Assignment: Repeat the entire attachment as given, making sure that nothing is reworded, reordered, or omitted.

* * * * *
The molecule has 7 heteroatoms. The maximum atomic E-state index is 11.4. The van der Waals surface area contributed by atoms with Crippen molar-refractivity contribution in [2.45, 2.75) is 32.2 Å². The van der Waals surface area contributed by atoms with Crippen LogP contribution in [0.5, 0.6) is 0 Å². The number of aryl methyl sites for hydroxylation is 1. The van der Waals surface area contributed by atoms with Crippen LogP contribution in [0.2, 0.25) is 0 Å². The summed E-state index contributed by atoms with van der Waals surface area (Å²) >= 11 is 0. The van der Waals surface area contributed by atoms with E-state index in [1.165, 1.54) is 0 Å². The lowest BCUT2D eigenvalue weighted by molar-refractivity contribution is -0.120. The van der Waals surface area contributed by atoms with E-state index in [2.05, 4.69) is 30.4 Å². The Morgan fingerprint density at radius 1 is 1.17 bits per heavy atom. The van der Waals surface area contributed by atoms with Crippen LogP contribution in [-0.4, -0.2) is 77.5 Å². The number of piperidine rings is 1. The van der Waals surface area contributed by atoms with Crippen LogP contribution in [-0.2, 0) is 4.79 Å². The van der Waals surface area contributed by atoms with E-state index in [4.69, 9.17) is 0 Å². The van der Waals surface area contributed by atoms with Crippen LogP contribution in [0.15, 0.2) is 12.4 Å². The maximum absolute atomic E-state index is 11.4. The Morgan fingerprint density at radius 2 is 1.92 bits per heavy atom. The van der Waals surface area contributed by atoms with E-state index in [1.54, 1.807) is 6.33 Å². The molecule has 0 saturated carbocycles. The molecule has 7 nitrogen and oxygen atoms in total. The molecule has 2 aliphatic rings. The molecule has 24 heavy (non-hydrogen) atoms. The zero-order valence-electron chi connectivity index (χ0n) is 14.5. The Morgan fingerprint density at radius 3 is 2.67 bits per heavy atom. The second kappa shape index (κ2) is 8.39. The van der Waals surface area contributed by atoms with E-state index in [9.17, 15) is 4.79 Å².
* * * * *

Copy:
The molecule has 7 heteroatoms. The maximum atomic E-state index is 11.4. The van der Waals surface area contributed by atoms with Crippen molar-refractivity contribution in [2.45, 2.75) is 32.2 Å². The van der Waals surface area contributed by atoms with Crippen LogP contribution in [0.5, 0.6) is 0 Å². The number of aryl methyl sites for hydroxylation is 1. The van der Waals surface area contributed by atoms with Crippen LogP contribution in [0.2, 0.25) is 0 Å². The summed E-state index contributed by atoms with van der Waals surface area (Å²) >= 11 is 0. The van der Waals surface area contributed by atoms with E-state index in [1.165, 1.54) is 0 Å². The lowest BCUT2D eigenvalue weighted by molar-refractivity contribution is -0.120. The van der Waals surface area contributed by atoms with E-state index in [2.05, 4.69) is 30.4 Å². The Morgan fingerprint density at radius 1 is 1.17 bits per heavy atom. The van der Waals surface area contributed by atoms with Crippen LogP contribution in [-0.4, -0.2) is 77.5 Å². The number of piperidine rings is 1. The van der Waals surface area contributed by atoms with Crippen LogP contribution in [-0.2, 0) is 4.79 Å². The van der Waals surface area contributed by atoms with E-state index in [4.69, 9.17) is 0 Å². The van der Waals surface area contributed by atoms with Crippen LogP contribution in [0.15, 0.2) is 12.4 Å². The maximum absolute atomic E-state index is 11.4. The Morgan fingerprint density at radius 2 is 1.92 bits per heavy atom. The van der Waals surface area contributed by atoms with E-state index in [1.54, 1.807) is 6.33 Å². The molecule has 0 saturated carbocycles. The molecule has 7 nitrogen and oxygen atoms in total. The molecule has 2 aliphatic rings. The molecule has 24 heavy (non-hydrogen) atoms. The zero-order valence-electron chi connectivity index (χ0n) is 14.5. The Morgan fingerprint density at radius 3 is 2.67 bits per heavy atom. The second kappa shape index (κ2) is 8.39. The van der Waals surface area contributed by atoms with E-state index in [9.17, 15) is 4.79 Å².